Government paid £4.9bn to fraudulent bounce back loan claimants
The NAO said counter-fraud activity for the initiative was “implemented too slowly to be effective” and described the government’s attempts to limit taxpayers’ exposure to fraudulent loans as “inadequate”.
It said at first, the scheme had “limited verification, and no credit checks on borrowers”, which made it vulnerable to fraud and losses. As the scheme continued 13 additional measures were brought in but NAO said “most came too late to prevent fraud and were focused instead on detection”.
The Department for Business, Energy and Industrial Strategy (BEIS) launched the scheme on 4 May 2020, offering loans of up to £50,000, or a maximum of 25% of annual turnover, to support businesses during the Covid-19 pandemic.
Loans were guaranteed by the government and issued through banks, building societies and peer-to-peer lenders. The department expected lenders to be the first point of defence by carrying out know your customer checks. Measures to stop people from duplicating applications were introduced in June and checks on director changes were implemented in July, but by that point 61% of the value of the loans had been provided.
Other counter-fraud measures were introduced during or after September 2020. In December that year BEIS informed the Treasury there was still a high risk of fraud even after these upfront checks.
Around a quarter of all UK businesses applied for a loan with a total of 1.5 million issues at a value of £47bn.
Over 90% of these, or £39.7bn, went to micro-businesses with a turnover below £632,000.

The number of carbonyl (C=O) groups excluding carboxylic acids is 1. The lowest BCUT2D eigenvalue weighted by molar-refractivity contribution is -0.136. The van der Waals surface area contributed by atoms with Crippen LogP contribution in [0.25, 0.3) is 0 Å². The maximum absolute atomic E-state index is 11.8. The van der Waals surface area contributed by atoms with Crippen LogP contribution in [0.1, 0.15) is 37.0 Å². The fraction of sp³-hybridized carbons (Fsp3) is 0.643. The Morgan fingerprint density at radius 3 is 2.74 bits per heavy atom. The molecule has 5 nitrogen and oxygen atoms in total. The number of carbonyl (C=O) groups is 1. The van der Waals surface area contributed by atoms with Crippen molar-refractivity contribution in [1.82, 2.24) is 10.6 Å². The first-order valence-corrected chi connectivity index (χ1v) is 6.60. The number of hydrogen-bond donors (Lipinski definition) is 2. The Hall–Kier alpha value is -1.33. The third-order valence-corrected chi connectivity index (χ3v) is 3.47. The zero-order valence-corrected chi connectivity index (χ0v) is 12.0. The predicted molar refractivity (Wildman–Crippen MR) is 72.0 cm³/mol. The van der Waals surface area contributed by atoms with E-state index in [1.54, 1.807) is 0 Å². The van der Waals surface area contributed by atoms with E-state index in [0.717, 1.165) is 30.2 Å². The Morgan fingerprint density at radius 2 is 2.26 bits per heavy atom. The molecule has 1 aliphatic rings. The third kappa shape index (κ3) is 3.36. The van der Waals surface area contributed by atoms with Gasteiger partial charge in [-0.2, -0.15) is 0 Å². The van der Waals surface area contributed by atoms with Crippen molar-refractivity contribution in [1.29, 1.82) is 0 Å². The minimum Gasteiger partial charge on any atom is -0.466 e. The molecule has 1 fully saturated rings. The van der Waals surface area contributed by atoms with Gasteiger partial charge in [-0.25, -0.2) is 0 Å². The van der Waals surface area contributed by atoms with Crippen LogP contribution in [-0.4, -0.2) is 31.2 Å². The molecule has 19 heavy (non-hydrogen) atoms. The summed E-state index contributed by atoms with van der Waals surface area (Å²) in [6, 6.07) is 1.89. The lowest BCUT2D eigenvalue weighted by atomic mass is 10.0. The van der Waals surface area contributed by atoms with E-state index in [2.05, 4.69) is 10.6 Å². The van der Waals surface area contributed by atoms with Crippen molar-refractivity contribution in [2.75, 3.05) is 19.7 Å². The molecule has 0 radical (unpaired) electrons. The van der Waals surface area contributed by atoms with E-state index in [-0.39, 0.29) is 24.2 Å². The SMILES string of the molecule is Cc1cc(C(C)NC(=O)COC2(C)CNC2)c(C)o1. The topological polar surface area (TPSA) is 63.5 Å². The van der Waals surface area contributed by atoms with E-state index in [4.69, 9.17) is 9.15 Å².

In March 2021, the government estimated that 37% of loans worth £17bn would not be repaid, but the NAO said these figures were uncertain. This figure represents borrowers who want to pay but are unable to, as well as those who do not intend to repay the loan as it was taken fraudulently.
This figure does not include certain types of fraud such as a borrower overstating their turnover to access a larger loan.
Due to the scale of fraud and limited resources, BEIS prioritised its counter-fraud focus on organised crime rather than on people who overstated their turnover. However, the NAO said homing in on organised crime was not enough of a deterrent for fraudulent activity.
BEIS uses the National Investigation Service (NATIS) to investigate and prosecute fraud worth more than £100,000 with evidence of organised crime, and for other fraud of high value.
By October 2021, NATIS received over 2,100 intelligence reports but only had capacity to pursue a maximum of 50 cases per year. BEIS set NATIS a target of recovering at least £6m of fraudulent loans over three years and as of October, the agency’s work has resulted in 43 arrests across 33 investigations and over £3m of recoveries.
Otherwise, BEIS has depended on lenders to be able to investigate fraud, but the NAO warned that lenders were not incentivised to do so as they can reclaim losses through the government’s guarantee.
As of 30 September 2021, the British Business Bank’s data showed £2bn worth of loans had been repaid, and £1.3bn of loans had defaulted. Around 100,000 loans, or 7% of all loans made under the scheme, are currently at least one month in arrears.
The NAO has recommended that by April 2022, BEIS produces a formal plan for managing fraud, and measures the performance of each counter-fraud strategy.
Gareth Davies, the head of the NAO, said: “The government prioritised getting bounce back loans to small businesses quickly but failed to put adequate fraud prevention measures in place. One impact of these decisions is apparent in the high levels of estimated fraud.
“The true level of fraud will become clearer over time, but it is clear government needs to improve on its identification, quantification and recovery of fraudulent loans within the scheme.”